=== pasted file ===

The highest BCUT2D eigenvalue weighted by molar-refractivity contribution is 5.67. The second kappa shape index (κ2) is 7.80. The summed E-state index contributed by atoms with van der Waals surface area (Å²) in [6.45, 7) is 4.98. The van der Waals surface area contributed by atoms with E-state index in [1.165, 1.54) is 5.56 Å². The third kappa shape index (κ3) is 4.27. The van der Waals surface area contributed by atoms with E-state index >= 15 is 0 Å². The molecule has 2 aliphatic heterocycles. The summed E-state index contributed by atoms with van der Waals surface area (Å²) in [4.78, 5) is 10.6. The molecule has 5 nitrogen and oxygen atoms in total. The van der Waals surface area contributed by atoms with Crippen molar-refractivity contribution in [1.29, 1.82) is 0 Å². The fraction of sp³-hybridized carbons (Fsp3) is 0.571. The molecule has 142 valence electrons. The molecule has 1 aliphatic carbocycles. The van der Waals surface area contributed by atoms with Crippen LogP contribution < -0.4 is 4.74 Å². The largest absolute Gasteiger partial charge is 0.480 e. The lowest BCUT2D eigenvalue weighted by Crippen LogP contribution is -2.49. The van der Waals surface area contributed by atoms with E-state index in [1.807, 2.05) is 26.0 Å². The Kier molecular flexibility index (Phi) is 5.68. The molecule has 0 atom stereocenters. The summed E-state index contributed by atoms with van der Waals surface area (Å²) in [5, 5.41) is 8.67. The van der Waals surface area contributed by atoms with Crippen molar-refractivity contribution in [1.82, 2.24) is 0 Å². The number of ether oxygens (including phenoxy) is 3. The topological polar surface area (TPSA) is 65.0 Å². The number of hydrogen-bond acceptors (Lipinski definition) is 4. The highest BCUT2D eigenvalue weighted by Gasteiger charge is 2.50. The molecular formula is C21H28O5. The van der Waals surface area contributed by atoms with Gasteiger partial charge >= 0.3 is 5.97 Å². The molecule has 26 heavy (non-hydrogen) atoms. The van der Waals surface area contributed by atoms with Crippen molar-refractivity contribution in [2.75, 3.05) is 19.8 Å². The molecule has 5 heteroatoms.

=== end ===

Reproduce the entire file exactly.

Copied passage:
The highest BCUT2D eigenvalue weighted by molar-refractivity contribution is 5.67. The second kappa shape index (κ2) is 7.80. The summed E-state index contributed by atoms with van der Waals surface area (Å²) in [6.45, 7) is 4.98. The van der Waals surface area contributed by atoms with E-state index in [1.165, 1.54) is 5.56 Å². The third kappa shape index (κ3) is 4.27. The van der Waals surface area contributed by atoms with E-state index >= 15 is 0 Å². The molecule has 2 aliphatic heterocycles. The summed E-state index contributed by atoms with van der Waals surface area (Å²) in [4.78, 5) is 10.6. The molecule has 5 nitrogen and oxygen atoms in total. The van der Waals surface area contributed by atoms with Crippen molar-refractivity contribution in [1.29, 1.82) is 0 Å². The fraction of sp³-hybridized carbons (Fsp3) is 0.571. The molecule has 142 valence electrons. The molecule has 1 aliphatic carbocycles. The van der Waals surface area contributed by atoms with Crippen LogP contribution < -0.4 is 4.74 Å². The largest absolute Gasteiger partial charge is 0.480 e. The lowest BCUT2D eigenvalue weighted by Crippen LogP contribution is -2.49. The van der Waals surface area contributed by atoms with E-state index in [1.807, 2.05) is 26.0 Å². The Kier molecular flexibility index (Phi) is 5.68. The molecule has 0 atom stereocenters. The summed E-state index contributed by atoms with van der Waals surface area (Å²) in [5, 5.41) is 8.67. The van der Waals surface area contributed by atoms with Crippen molar-refractivity contribution in [1.82, 2.24) is 0 Å². The number of ether oxygens (including phenoxy) is 3. The topological polar surface area (TPSA) is 65.0 Å². The number of hydrogen-bond acceptors (Lipinski definition) is 4. The highest BCUT2D eigenvalue weighted by Gasteiger charge is 2.50. The molecular formula is C21H28O5. The van der Waals surface area contributed by atoms with Gasteiger partial charge >= 0.3 is 5.97 Å². The molecule has 26 heavy (non-hydrogen) atoms. The van der Waals surface area contributed by atoms with Crippen molar-refractivity contribution in [2.75, 3.05) is 19.8 Å². The molecule has 5 heteroatoms.